Colombia Lifestyle and Culture

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Colombians are considered to be very warm and expressive. Upon meeting they meet, they shake hands and greet each other warmly. If they already know each other, they may give a kiss on the cheek. Good manners are extremely important for Colombians.

Roman Catholicism is the state religion, and about 90% of the population belong to the Church. Religious freedom is, however, protected by the Constitution and oughts to be respected at all costs.

In their free time, Colombians enjoy going to parks, movies, discos and visiting. They also enjoy many festivals and carnivals throughout the year which you don’t want to miss.

These include the Carnaval de Blancos Negros, Semana Santa (held during Holy Week), and Feria de las Flores amongst many.

The Colombian culture reflects the intermixing of Indian, Spanish, and African traditions. This fusion is seen in their blend of crafts, folklore, music, and sculpture. Music incorporates the African rhythms of the Caribbean, Cuban salsa, and Spanish-influenced Andean music.


Some people may think Colombia is a scary place or have misconceptions about it which is why we are here to deliver you from any possible confusion. Just like many other places, drugs and violence exist, but Colombia is not a country that should be feared, especially given the friendliness and kindness of the people here.

Here are quick facts to note,

  • The most popular programs are American TV shows, which can lead to some misconceptions about what a ëtypical' American family is like.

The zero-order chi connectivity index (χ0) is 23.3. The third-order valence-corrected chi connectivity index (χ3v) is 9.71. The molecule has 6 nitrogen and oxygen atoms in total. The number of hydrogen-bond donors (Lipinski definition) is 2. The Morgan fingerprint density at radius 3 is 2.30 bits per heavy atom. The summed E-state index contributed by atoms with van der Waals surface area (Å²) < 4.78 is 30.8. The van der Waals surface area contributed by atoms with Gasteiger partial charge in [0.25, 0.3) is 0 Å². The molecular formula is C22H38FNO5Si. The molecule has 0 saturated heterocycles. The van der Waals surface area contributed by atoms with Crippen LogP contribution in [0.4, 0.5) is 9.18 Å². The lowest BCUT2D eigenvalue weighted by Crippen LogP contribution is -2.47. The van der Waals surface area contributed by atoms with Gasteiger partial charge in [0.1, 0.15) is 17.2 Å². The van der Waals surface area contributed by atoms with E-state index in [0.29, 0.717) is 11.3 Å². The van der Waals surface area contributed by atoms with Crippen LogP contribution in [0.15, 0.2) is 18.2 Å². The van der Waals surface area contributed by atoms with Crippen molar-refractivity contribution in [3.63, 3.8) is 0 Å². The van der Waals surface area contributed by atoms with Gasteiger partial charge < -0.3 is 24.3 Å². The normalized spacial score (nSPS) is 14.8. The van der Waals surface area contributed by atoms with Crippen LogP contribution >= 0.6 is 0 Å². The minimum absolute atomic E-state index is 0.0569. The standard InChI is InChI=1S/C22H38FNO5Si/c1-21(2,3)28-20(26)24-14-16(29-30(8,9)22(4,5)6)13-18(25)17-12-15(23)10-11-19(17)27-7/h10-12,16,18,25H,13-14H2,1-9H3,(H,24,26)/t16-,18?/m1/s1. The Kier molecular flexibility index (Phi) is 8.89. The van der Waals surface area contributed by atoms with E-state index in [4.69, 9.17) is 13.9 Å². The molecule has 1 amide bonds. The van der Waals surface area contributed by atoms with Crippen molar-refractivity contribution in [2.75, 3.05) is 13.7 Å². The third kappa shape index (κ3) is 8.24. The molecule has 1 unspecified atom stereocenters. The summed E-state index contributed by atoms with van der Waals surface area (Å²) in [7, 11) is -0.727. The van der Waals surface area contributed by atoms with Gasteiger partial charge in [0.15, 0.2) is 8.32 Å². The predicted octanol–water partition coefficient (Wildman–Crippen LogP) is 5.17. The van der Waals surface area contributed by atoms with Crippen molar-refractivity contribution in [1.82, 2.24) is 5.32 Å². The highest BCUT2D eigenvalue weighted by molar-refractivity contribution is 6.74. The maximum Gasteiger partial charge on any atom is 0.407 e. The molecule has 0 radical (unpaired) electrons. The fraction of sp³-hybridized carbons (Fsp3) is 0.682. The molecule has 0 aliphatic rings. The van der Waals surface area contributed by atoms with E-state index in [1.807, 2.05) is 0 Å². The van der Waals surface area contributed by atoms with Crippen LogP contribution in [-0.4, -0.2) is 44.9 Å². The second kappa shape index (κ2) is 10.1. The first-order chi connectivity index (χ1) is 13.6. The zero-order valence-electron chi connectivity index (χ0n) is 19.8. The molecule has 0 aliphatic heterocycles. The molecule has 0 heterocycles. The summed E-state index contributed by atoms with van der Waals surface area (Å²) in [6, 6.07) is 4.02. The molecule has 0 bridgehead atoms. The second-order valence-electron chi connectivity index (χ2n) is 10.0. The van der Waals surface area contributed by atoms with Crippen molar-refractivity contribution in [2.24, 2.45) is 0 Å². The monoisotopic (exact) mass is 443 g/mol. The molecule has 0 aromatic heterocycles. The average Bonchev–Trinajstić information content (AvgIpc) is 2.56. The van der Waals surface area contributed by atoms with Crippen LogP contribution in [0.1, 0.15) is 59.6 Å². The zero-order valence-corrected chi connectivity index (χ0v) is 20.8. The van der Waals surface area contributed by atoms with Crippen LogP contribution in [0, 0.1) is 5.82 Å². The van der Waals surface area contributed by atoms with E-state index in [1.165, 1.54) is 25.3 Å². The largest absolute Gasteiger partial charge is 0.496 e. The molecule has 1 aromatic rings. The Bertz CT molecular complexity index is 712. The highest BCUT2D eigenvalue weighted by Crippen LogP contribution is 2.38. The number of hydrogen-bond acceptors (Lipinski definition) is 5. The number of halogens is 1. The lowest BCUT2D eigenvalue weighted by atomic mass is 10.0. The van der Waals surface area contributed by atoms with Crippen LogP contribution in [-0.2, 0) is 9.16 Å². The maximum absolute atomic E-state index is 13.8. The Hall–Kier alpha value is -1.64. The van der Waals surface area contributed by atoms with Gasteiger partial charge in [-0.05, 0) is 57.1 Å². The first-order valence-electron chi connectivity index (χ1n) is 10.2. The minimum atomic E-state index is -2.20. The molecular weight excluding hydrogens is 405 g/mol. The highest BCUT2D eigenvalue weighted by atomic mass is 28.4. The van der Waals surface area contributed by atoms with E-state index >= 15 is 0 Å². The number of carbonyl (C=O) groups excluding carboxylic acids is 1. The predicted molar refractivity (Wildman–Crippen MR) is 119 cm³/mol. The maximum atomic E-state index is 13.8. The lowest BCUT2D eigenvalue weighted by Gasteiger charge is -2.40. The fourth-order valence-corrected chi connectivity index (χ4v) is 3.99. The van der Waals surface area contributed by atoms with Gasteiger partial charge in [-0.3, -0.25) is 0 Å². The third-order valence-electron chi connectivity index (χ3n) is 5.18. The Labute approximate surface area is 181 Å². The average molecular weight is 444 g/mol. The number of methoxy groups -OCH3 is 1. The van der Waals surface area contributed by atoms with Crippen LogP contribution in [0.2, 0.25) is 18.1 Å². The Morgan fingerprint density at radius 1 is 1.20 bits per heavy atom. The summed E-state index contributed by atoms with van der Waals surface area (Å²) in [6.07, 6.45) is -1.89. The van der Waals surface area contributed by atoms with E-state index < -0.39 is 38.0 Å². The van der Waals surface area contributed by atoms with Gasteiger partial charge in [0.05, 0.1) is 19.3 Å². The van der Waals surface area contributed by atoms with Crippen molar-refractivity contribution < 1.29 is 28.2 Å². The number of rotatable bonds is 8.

• Typical business hours are 8-5 or 9-6.
  • Public transportation is not very good. Traffic is a problem and buses are very crowded. About 70% of people use it.
  • Few students have their own cars.

Pro tip: Always remember that it is absolutely okay to ask people to speak slower, to repeat things, or explain what a word means. Even to ask if they speak English (or your native language) to make sure that you understand what you need to.

The Family

The family is very important branch in Colombian society. Most families have two or three children on average. In Bogota, the capital, 96% of families have both parents working. The rest of the cities have a much lower percentage and most women stay at home.

Because Colombia is a strongly Catholic country, divorce is not allowed or tolerated. Couples separate rather. Younger generations here are more open-minded about separation than older generations. About 35% of couples are separated.

Traditionally, children here live at home until they marry. This is starting to change as young people want to experience living on their own or with a partner before marriage in some circles.

Nearly all upper and middle-class Colombian families have maids to help with the housework. Often maids have weekends off so the family does know how to cook and do chores.

" Its a place to be" - Martin from Canada

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